There’s a definite pattern to this season, one that showrunner Steven Moffat seems to be acutely aware of. After cheekily calling the season opener “The Pilot,” and following it with a trip to the dystopian future, the obligatory voyage to Regency England completes the familiar cycle. It’s a good thing that this happens to be a fun yarn in the vein of classic DOCTOR WHO. [NB: Minor spoilers ahead].
Following on from last week’s cliffhanger of sorts, the Doctor (Peter Capaldi) and Bill (Pearl Mackie) arrive in 1814, during the last frost fair on the Thames. The elephants and parlour tricks on the frozen water aren’t the strangest thing about, with glowing lights indicating that there is something under the ice. As street urchins disappear, the dynamic duo work out that the upper-crust Lord Sutcliffe (Nicholas Burns) knows a thing or two about it.
Australia’s Sarah Dollard writes her second script for the series, the first being the companion-killing “The Face of the Raven,” and it’s a full-tilt historical mystery, the kind that you could happily see working just as well for previous Doctors Tom Baker or Sylvester McCoy. What distinguishes it initially is an overt sense of politics, with Bill immediately worrying about the colour of her skin in the period setting.”Hello? Melanin. It’s 1814. Slavery is still totally a thing.”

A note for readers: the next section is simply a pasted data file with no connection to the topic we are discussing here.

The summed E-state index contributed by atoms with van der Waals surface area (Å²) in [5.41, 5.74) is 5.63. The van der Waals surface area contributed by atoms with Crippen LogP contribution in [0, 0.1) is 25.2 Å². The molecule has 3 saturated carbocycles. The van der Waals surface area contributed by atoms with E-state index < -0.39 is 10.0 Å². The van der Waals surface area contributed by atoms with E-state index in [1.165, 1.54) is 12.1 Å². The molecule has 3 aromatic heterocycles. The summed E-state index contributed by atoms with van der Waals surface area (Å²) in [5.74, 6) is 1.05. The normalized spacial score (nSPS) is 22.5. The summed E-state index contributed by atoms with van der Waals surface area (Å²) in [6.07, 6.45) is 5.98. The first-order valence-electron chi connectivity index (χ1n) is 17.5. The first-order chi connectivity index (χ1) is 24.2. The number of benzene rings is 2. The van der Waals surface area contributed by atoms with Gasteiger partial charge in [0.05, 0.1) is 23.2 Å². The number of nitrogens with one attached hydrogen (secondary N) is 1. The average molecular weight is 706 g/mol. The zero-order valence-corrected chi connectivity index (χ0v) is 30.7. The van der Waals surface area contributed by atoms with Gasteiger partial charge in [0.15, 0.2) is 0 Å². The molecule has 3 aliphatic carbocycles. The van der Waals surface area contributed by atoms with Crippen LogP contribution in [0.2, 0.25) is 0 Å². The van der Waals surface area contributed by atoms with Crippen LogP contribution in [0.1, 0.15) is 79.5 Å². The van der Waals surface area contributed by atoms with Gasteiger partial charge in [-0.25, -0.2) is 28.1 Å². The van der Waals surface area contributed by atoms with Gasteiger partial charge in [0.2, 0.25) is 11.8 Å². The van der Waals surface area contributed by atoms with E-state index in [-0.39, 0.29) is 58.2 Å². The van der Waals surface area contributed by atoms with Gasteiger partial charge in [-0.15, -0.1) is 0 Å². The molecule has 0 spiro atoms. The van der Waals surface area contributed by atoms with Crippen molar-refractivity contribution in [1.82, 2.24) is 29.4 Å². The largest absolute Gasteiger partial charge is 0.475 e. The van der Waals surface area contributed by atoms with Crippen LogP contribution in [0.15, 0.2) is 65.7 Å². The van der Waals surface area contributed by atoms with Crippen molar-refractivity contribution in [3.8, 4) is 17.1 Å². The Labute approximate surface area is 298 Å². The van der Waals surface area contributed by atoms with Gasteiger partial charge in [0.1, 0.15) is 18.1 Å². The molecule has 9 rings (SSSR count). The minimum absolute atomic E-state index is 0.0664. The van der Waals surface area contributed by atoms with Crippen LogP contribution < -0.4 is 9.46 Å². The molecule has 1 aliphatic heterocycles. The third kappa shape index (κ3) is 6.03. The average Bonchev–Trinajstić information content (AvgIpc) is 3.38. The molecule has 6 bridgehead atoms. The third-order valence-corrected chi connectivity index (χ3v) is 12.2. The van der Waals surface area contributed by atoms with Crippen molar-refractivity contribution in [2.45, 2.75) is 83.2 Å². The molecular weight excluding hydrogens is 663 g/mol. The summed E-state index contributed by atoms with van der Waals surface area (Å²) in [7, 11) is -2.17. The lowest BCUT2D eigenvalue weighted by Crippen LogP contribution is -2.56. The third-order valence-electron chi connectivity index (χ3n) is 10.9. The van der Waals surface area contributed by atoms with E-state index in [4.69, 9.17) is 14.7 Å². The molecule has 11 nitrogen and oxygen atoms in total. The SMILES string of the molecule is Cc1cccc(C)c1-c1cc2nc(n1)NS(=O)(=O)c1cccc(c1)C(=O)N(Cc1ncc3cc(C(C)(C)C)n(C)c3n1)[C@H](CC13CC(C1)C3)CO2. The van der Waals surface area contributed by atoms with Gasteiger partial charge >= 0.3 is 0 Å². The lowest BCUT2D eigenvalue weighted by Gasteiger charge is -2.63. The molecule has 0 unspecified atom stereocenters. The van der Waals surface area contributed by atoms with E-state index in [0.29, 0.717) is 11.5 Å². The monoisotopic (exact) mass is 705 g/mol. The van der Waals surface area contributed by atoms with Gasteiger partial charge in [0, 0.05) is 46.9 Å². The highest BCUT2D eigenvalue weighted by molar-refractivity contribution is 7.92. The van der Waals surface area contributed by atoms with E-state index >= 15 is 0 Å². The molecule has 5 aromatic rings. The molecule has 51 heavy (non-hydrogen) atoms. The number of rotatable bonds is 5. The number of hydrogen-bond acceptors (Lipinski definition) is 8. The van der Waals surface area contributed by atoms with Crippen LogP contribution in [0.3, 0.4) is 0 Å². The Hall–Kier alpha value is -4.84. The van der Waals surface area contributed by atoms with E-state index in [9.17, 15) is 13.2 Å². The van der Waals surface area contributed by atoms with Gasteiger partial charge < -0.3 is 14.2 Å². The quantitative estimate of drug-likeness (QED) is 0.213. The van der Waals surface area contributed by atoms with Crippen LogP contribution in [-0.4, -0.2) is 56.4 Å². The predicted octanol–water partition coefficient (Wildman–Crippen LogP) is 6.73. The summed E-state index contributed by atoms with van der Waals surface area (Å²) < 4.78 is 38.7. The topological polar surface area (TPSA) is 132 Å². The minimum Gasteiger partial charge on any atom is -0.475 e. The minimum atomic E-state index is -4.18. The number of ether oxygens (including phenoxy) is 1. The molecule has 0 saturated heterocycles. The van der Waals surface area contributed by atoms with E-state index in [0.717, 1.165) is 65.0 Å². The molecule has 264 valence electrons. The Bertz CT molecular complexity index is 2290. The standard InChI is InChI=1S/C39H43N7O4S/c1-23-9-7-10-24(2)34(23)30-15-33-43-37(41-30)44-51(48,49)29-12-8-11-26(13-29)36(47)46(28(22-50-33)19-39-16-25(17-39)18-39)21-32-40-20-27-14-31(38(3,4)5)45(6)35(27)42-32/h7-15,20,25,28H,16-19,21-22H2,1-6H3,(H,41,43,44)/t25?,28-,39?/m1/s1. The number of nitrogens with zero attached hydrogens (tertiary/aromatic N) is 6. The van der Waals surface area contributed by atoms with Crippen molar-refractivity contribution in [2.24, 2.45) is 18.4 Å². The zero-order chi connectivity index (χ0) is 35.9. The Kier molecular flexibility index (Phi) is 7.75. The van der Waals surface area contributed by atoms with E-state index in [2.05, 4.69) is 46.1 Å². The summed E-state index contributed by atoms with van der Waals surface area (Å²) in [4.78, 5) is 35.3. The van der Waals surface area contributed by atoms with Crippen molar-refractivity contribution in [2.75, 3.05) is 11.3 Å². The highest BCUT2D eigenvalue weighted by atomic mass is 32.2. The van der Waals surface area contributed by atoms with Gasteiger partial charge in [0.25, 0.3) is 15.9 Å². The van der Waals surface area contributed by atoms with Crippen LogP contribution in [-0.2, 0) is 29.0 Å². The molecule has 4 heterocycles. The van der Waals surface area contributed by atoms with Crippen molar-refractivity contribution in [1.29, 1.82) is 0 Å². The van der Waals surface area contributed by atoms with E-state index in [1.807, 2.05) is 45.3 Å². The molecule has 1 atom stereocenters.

Aware of the online debates over Hollywood’s Anglo view of history, Bill later makes the observation “Regency England’s a bit more black than they show in the movies.” The Doctor has the perfect response, of course: “So was Jesus. History’s a whitewash.” The episode literally hammers the point home when the Doctor knocks out the smug Sutcliffe over a racial slur with a satisfying punch to the face. Coupled with a rousing speech that’s 2000 years in the making, it’s a timely reminder that the show has always had two hearts beating and they are both in the right place.
Yet the rest of the episode plays the straight and narrow. Neither the monster nor the de facto villain in Sutcliffe seems to represent much of an immediate threat, and instead Dollard lets us soak in some of the historical details she has clearly planted in the script. It’s a visually impressive piece playing to the BBC’s extensive mastery of the costume drama. There’s also some fun conversations around the implications of time travel, and a fair bit of bonding between the leads that feels like it will pay off in later episodes.
Last week’s outing undid a terrific concept with a rushed ending, and while “Thin Ice” still barrels towards its conclusion, it still gives us plenty to ponder. There’s that matter of the vault that Nardole (Matt Lucas) is caretaking underneath the Doctor’s London office, and we are now thinking it has to have something to do with Missy or the John Simms version of the Master, both of whom are teased for this season. Then again, we might just take the Doctor’s advice from this episode: “It’s just time travel, don’t over-think it.”